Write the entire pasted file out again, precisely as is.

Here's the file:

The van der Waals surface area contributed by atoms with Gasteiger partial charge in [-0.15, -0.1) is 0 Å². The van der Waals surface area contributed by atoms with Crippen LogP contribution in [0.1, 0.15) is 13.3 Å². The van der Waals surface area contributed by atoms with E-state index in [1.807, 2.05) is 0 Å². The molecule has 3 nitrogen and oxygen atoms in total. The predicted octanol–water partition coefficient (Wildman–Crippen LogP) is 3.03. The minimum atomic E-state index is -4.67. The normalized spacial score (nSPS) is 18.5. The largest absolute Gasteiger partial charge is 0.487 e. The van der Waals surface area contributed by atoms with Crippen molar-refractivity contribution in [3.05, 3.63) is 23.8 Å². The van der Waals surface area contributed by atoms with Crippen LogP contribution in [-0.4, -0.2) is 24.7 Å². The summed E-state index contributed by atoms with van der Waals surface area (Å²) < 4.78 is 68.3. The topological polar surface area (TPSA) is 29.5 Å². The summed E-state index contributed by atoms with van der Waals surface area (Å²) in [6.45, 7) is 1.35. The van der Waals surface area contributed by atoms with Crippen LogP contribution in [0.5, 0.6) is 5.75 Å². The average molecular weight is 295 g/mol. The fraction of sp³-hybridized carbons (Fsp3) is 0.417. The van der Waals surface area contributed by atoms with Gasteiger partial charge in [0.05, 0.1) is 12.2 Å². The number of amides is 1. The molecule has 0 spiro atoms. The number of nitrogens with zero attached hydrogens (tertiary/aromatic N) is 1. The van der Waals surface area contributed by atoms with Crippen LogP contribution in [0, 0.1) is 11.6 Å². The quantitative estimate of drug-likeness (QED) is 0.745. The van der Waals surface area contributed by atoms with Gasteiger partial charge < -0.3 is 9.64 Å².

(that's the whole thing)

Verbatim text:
The van der Waals surface area contributed by atoms with Gasteiger partial charge in [-0.15, -0.1) is 0 Å². The van der Waals surface area contributed by atoms with Crippen LogP contribution in [0.1, 0.15) is 13.3 Å². The van der Waals surface area contributed by atoms with E-state index in [1.807, 2.05) is 0 Å². The molecule has 3 nitrogen and oxygen atoms in total. The predicted octanol–water partition coefficient (Wildman–Crippen LogP) is 3.03. The minimum atomic E-state index is -4.67. The normalized spacial score (nSPS) is 18.5. The largest absolute Gasteiger partial charge is 0.487 e. The van der Waals surface area contributed by atoms with Crippen molar-refractivity contribution in [3.05, 3.63) is 23.8 Å². The van der Waals surface area contributed by atoms with Crippen LogP contribution in [-0.4, -0.2) is 24.7 Å². The summed E-state index contributed by atoms with van der Waals surface area (Å²) < 4.78 is 68.3. The topological polar surface area (TPSA) is 29.5 Å². The summed E-state index contributed by atoms with van der Waals surface area (Å²) in [6.45, 7) is 1.35. The van der Waals surface area contributed by atoms with Crippen LogP contribution in [0.5, 0.6) is 5.75 Å². The average molecular weight is 295 g/mol. The fraction of sp³-hybridized carbons (Fsp3) is 0.417. The van der Waals surface area contributed by atoms with Gasteiger partial charge in [0.05, 0.1) is 12.2 Å². The number of amides is 1. The molecule has 0 spiro atoms. The number of nitrogens with zero attached hydrogens (tertiary/aromatic N) is 1. The van der Waals surface area contributed by atoms with Crippen LogP contribution in [0, 0.1) is 11.6 Å². The quantitative estimate of drug-likeness (QED) is 0.745. The van der Waals surface area contributed by atoms with Gasteiger partial charge < -0.3 is 9.64 Å².